By Ty McCormick
The Arab Spring did not bring economic prosperity
Mohammed Bouazizi's final act of hopelessness -- setting himself ablaze in front of a government building in Sidi Bouzid, Tunisia, on Dec. 17, 2010 -- touched off a wave of civil unrest that toppled two governments, threatens to bring down at least three others, and has redefined the relationship between the ruler and the ruled across the Arab world. But the protests, which were spurred by rising food prices and unemployment, have bequeathed a cruel irony to their makers: A worsening of the very same conditions that sparked the Arab Spring.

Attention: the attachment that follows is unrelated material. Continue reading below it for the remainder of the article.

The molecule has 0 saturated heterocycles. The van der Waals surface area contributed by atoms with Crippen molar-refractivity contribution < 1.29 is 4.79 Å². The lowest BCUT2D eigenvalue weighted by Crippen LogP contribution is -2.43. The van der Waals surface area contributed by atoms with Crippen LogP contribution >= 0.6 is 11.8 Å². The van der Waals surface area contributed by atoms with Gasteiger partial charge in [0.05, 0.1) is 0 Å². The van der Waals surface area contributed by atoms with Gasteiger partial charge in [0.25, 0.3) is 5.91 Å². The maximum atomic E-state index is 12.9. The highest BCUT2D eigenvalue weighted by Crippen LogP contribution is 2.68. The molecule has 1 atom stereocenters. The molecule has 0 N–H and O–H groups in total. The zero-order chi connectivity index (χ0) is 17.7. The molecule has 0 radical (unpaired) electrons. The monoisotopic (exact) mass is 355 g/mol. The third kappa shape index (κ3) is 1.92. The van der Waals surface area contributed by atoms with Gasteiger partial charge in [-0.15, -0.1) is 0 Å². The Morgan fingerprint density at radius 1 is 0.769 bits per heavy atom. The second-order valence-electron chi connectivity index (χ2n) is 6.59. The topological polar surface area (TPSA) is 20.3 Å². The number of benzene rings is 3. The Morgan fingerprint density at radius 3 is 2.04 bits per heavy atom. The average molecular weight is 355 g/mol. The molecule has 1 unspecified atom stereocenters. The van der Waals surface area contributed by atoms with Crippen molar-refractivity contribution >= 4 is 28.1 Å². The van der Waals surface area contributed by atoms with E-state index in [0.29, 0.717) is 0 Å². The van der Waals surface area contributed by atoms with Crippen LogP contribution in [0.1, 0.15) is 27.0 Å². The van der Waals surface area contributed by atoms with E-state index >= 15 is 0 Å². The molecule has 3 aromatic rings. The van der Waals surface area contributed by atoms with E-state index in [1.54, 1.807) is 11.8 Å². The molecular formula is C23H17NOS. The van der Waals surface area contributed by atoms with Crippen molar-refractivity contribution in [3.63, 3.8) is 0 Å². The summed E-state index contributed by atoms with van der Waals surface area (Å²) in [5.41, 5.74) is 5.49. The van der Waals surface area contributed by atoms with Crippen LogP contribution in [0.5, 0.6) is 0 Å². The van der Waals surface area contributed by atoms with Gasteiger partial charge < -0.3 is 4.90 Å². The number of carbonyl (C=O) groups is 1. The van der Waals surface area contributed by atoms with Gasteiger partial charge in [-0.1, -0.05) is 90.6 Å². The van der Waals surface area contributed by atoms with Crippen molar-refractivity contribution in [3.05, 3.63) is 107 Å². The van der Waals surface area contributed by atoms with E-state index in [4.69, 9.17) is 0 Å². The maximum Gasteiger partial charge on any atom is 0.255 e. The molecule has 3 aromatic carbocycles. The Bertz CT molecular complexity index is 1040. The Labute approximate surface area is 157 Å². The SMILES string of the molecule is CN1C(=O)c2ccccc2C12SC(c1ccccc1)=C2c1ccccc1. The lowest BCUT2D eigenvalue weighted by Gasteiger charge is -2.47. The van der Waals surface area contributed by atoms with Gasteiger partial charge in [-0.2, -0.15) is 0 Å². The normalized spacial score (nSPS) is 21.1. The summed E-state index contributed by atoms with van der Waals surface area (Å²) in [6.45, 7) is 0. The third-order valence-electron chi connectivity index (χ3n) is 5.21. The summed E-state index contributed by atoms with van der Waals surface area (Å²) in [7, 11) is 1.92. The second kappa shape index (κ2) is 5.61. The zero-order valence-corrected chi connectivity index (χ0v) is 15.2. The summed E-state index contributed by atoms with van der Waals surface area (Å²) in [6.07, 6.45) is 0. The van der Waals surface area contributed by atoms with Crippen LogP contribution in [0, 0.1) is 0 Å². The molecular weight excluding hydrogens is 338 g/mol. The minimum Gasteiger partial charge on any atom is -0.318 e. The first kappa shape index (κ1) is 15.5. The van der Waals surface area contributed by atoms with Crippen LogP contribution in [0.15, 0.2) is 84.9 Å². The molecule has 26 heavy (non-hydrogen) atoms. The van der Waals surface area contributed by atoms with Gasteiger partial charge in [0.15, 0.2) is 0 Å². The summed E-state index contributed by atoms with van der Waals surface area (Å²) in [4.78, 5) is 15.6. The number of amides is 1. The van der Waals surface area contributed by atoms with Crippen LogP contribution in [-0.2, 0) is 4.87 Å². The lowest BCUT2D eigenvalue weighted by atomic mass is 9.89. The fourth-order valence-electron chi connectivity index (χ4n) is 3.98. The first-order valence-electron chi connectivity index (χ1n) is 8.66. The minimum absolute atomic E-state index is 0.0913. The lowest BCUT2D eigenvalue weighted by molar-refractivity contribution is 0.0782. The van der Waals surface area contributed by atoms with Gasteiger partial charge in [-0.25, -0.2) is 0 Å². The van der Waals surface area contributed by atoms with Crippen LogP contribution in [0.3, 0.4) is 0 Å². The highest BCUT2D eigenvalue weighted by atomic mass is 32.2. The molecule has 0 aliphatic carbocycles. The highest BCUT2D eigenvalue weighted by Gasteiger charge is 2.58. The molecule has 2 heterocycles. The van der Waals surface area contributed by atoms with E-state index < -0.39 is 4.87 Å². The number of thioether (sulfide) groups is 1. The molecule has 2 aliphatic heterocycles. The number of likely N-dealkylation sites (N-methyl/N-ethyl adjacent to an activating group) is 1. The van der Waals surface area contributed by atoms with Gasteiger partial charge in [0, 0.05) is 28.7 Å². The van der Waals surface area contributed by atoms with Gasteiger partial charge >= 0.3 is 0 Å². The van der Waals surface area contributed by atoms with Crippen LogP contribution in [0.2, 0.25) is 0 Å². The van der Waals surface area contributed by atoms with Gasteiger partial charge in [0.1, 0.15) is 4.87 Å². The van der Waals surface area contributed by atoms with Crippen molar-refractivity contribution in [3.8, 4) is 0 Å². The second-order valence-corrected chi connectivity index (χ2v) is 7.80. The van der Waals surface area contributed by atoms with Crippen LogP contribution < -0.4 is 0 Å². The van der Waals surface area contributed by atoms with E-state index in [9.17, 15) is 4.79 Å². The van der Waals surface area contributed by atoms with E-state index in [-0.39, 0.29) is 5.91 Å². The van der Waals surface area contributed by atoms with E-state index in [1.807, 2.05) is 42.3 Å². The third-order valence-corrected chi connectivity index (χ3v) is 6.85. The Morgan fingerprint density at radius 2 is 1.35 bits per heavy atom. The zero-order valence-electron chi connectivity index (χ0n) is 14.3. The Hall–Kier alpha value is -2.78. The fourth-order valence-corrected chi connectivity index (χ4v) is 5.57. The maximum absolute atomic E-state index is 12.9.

For the rebel Transitional National Council in Benghazi, things aren't much better: Billions of dollars worth of frozen Libyan assets remain off limits and the only major source of income, oil, remains trapped beneath the Arabian Gulf Oil Company's (Agoco) damaged drilling equipment. According to Agoco information manager Abdeljalil Mayouf, who spoke with Al Arabiya last week, "We are not producing. Everything is under repair. I can't tell you a date to restart." The gas pipeline that normally fuels power plants in Benghazi and other eastern Libyan cities is also shut down, forcing the former petro-giant to import fuel, for which it has so far been unable to pay. Several European oil tankers have left Benghazi without unloading when the rebels were unable to put up the cash, the Los Angeles Times reported.
-Ty McCormick is an editorial researcher at Foreign Policy